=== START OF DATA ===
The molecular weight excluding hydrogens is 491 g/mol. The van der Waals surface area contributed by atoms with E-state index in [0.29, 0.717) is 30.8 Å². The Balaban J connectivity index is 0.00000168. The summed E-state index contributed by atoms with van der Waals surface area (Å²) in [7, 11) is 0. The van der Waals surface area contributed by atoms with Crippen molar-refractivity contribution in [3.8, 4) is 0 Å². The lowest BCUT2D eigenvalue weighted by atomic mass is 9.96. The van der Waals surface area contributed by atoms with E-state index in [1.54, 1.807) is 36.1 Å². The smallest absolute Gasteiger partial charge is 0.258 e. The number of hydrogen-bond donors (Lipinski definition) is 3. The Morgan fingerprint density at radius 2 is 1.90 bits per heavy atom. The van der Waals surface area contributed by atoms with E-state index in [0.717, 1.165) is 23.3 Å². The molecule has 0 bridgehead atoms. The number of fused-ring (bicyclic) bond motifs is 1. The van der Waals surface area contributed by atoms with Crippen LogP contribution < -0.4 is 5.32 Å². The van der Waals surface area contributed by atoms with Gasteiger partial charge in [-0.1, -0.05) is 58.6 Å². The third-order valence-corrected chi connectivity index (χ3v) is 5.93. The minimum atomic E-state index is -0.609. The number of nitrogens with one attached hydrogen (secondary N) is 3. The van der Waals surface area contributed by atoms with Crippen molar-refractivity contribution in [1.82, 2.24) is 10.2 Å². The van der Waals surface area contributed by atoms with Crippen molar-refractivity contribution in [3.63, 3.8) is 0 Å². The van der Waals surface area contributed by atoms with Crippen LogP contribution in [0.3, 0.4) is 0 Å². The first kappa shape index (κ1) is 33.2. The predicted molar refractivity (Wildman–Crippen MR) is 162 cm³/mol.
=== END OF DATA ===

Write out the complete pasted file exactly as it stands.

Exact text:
The molecular weight excluding hydrogens is 491 g/mol. The van der Waals surface area contributed by atoms with E-state index in [0.29, 0.717) is 30.8 Å². The Balaban J connectivity index is 0.00000168. The summed E-state index contributed by atoms with van der Waals surface area (Å²) in [7, 11) is 0. The van der Waals surface area contributed by atoms with Crippen molar-refractivity contribution in [3.8, 4) is 0 Å². The lowest BCUT2D eigenvalue weighted by atomic mass is 9.96. The van der Waals surface area contributed by atoms with E-state index in [1.54, 1.807) is 36.1 Å². The smallest absolute Gasteiger partial charge is 0.258 e. The number of hydrogen-bond donors (Lipinski definition) is 3. The Morgan fingerprint density at radius 2 is 1.90 bits per heavy atom. The van der Waals surface area contributed by atoms with E-state index in [0.717, 1.165) is 23.3 Å². The molecule has 0 bridgehead atoms. The number of fused-ring (bicyclic) bond motifs is 1. The van der Waals surface area contributed by atoms with Crippen LogP contribution < -0.4 is 5.32 Å². The van der Waals surface area contributed by atoms with Gasteiger partial charge in [-0.1, -0.05) is 58.6 Å². The third-order valence-corrected chi connectivity index (χ3v) is 5.93. The minimum atomic E-state index is -0.609. The number of nitrogens with one attached hydrogen (secondary N) is 3. The van der Waals surface area contributed by atoms with Crippen molar-refractivity contribution in [1.82, 2.24) is 10.2 Å². The van der Waals surface area contributed by atoms with Crippen molar-refractivity contribution in [3.63, 3.8) is 0 Å². The van der Waals surface area contributed by atoms with Crippen LogP contribution in [0.3, 0.4) is 0 Å². The first kappa shape index (κ1) is 33.2. The predicted molar refractivity (Wildman–Crippen MR) is 162 cm³/mol.